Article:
Many people who have a hard time sitting with their thoughts in simple meditation find Yin Yoga more approachable. They are more in touch with their bodies, less so with their minds. By first focusing on the sensations of the stretch and opening up & strengthening the mind gradually with Yin, it can be more interesting for them. As they value it more, they are able to sit longer with less sensation.

5. It help you process strong emotions

Yin Yoga gives you the time to vent strong emotions. Many times I’ve watched my worry & anger (my main go-to emotions when I’m out of balance) shift and have moved into a state of equanimity by the end of the practice. I’ve helped students deal with fear and grief as well. Contentment is possible, but only after we’ve accepted what is present in the heart.

6. It prepares the body for sleep

Stress, tension, and obsessive thinking are some of the biggest triggers for insomnia. Yoga is a great way to relieve stress and tension. But some form of meditation is necessary to help with an occupied mind. Yin Yoga addresses it all.

7. It helps you develop tolerance and grow

“Life begins at the end of your comfort zone.” ~ Neale Donald Walsch

Holding the Yin shapes for 2-5 minutes is not easy. The sensations you’re feeling, especially in the hips, can be quite intense. It’s necessary to move through the discomfort to experience freedom and ease in the body once again.

Isn’t this true for anything in life? If you want to experience something different from what you’re used to, it can be a bit scary and uncomfortable. Let your Yin practice help you build your capacity for tolerance and push your limits of what’s comfortable. What you’re working on in the practice will permeate into your life to help you create new and exciting things.

8. It helps you appreciate simple moments

The biggest complaint I’ve heard about Yin Yoga is that it’s boring.

Have you seen what a bored child can do? When given the space to sit with themselves a bored child can tap into their imagination and do amazingly creative things. And they will play by themselves for hours once they really get going.

Why are we adults any different? Because of all that stuff mentioned in #3. Somehow, long ago, we decided that we didn’t like hanging out with ourselves and that there are more important things to do. That is very sad.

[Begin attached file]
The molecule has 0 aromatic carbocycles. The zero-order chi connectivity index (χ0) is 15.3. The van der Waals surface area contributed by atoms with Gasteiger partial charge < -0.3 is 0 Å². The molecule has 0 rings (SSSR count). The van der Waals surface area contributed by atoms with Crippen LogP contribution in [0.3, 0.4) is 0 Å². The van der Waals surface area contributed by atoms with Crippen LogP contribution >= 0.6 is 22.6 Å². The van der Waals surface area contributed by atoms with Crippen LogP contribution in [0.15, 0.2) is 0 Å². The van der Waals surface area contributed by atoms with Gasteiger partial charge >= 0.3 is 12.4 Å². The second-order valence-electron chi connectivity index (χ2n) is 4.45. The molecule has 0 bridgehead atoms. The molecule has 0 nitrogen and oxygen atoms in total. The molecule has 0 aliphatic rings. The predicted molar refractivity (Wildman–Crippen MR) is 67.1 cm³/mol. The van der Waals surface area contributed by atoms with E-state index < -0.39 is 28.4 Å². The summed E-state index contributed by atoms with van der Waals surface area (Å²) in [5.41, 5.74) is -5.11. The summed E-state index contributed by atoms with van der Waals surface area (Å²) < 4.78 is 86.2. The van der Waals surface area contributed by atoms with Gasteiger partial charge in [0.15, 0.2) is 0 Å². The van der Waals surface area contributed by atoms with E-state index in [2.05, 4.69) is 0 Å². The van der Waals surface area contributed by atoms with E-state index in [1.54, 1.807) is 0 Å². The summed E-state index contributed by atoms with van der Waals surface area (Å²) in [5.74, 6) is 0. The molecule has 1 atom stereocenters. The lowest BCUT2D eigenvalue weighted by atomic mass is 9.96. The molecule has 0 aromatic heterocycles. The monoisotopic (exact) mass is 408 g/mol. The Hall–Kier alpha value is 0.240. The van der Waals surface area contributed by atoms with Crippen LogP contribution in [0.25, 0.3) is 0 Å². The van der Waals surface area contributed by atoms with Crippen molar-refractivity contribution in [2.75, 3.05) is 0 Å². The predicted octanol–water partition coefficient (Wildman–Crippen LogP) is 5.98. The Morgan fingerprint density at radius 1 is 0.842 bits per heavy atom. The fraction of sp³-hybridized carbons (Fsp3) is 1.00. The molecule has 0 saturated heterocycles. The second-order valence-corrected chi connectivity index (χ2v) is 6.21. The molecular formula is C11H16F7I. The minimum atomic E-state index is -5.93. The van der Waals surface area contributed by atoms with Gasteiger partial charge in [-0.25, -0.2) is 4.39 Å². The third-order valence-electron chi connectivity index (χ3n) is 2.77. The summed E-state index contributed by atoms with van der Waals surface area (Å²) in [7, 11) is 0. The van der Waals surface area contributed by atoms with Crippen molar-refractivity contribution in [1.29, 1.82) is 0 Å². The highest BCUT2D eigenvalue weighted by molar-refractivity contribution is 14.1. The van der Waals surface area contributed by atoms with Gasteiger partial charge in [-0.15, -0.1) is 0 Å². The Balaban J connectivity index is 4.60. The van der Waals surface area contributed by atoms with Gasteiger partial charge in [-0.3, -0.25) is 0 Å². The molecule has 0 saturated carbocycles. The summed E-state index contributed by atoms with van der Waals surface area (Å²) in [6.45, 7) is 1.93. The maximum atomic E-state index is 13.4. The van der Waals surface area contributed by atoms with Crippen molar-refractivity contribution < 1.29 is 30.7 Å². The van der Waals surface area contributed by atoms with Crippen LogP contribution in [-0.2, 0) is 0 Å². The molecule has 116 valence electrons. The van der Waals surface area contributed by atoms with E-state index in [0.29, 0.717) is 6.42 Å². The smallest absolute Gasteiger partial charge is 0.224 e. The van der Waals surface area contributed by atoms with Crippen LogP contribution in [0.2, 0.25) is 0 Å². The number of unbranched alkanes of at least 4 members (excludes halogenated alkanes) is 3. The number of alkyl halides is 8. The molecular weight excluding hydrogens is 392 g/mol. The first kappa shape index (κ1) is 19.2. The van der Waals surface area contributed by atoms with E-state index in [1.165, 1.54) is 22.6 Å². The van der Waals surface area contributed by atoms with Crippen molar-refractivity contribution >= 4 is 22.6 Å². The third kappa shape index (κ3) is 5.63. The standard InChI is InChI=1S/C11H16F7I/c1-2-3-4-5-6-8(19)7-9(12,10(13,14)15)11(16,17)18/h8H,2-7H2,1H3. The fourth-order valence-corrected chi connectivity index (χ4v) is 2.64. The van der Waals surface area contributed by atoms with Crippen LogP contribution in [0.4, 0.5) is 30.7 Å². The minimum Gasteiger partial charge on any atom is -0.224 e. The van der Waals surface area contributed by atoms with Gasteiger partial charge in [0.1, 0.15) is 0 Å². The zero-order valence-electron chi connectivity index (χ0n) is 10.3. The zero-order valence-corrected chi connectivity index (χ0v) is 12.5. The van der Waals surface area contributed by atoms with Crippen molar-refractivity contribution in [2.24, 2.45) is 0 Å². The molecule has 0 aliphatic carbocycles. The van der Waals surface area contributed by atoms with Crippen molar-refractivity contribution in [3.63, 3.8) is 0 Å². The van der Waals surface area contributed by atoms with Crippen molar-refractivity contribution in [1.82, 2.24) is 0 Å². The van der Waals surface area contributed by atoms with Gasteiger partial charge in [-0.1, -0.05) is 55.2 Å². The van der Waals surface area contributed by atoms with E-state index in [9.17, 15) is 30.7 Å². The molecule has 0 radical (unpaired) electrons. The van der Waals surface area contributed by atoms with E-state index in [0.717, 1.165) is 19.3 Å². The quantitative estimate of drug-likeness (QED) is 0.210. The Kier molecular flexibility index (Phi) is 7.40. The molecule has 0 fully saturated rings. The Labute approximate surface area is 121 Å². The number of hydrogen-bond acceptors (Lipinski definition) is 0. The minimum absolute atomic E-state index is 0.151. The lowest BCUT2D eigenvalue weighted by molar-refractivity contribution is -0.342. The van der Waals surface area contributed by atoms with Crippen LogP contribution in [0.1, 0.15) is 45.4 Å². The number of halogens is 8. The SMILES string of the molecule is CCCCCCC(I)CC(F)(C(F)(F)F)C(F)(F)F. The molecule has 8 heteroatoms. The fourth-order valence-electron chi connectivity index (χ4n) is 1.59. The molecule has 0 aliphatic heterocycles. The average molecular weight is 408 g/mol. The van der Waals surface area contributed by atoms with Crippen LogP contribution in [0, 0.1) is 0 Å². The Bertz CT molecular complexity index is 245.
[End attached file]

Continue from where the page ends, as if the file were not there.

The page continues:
As we engage in Yin Yoga, we are able to watch our experience breath by breath. By shifting our perspective we can appreciate each new breath as another moment of our precious lives. Even the boring and dull moments have value.

9. It’s like an acupuncture session you can do by yourself

The TCM meridians that we stimulate with needles in acupuncture to direct the flow of vital energy (qi) and blood, run along the deeper connective tissues of the body that we’re focusing on with Yin Yoga.

Taoists and Yogis know that energy/qi flow where the mind goes. We place ourselves in shapes that help access these deeper tissues and direct the mind and breath into those areas, and can thereby dilate the meridians and mobilize the qi & blood. When the qi & blood are abundant and free, we experience health and well-being.

10. It helps you stay grounded amidst chaos

Yin Yoga is very grounding in nature. We are able to observe all that is happening within us and around us with a calm, clear mind.

We live in a culture that is fast-paced, values work over rest, values financial gain over personal growth, etc. Our yoga practice can be a way to bring balance to our lives and those people we share it with.

What does the world need more of? Peace, tolerance, acceptance? You can answer that question for yourself and perhaps cultivate that in your practice.

I can’t wait to hear about your experience with Yin Yoga! Are any of these 10 reasons to try it resonating with you? Please let me know in the comments!  If you enjoyed this post, please share with your friends!   Well wishes to all…

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10 reasons to try yin yoga

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Written by Brandy Falcon
I help families manage modern health challenges by connecting them to traditional wisdom and healing practices.  CLICK HERE TO LEARN MORE